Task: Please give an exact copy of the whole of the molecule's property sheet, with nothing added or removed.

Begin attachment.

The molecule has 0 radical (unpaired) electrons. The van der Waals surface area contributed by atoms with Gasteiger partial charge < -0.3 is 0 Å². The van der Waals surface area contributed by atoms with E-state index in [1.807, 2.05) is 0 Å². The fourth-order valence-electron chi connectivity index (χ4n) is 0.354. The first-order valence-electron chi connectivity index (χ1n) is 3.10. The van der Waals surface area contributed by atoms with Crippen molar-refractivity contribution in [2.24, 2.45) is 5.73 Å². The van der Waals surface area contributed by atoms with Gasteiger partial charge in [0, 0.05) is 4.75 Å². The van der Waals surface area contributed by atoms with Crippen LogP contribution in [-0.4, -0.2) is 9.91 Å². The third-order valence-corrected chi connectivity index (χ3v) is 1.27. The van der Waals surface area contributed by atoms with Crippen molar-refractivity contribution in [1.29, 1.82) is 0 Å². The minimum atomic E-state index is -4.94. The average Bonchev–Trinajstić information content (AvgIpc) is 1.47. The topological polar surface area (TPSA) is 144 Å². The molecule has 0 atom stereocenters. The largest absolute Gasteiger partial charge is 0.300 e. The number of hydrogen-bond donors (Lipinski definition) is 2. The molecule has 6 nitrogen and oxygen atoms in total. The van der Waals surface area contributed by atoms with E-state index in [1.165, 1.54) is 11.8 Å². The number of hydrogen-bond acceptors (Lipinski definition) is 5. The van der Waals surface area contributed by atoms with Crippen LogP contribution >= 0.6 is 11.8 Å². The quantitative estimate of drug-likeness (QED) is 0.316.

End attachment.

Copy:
The molecule has 0 radical (unpaired) electrons. The van der Waals surface area contributed by atoms with Gasteiger partial charge < -0.3 is 0 Å². The van der Waals surface area contributed by atoms with E-state index in [1.807, 2.05) is 0 Å². The fourth-order valence-electron chi connectivity index (χ4n) is 0.354. The first-order valence-electron chi connectivity index (χ1n) is 3.10. The van der Waals surface area contributed by atoms with Crippen molar-refractivity contribution in [2.24, 2.45) is 5.73 Å². The van der Waals surface area contributed by atoms with Gasteiger partial charge in [0, 0.05) is 4.75 Å². The van der Waals surface area contributed by atoms with Crippen LogP contribution in [-0.4, -0.2) is 9.91 Å². The third-order valence-corrected chi connectivity index (χ3v) is 1.27. The van der Waals surface area contributed by atoms with Crippen molar-refractivity contribution in [1.29, 1.82) is 0 Å². The minimum atomic E-state index is -4.94. The average Bonchev–Trinajstić information content (AvgIpc) is 1.47. The topological polar surface area (TPSA) is 144 Å². The molecule has 0 atom stereocenters. The largest absolute Gasteiger partial charge is 0.300 e. The number of hydrogen-bond donors (Lipinski definition) is 2. The molecule has 6 nitrogen and oxygen atoms in total. The van der Waals surface area contributed by atoms with E-state index in [1.165, 1.54) is 11.8 Å². The number of hydrogen-bond acceptors (Lipinski definition) is 5. The van der Waals surface area contributed by atoms with Crippen LogP contribution >= 0.6 is 11.8 Å². The quantitative estimate of drug-likeness (QED) is 0.316.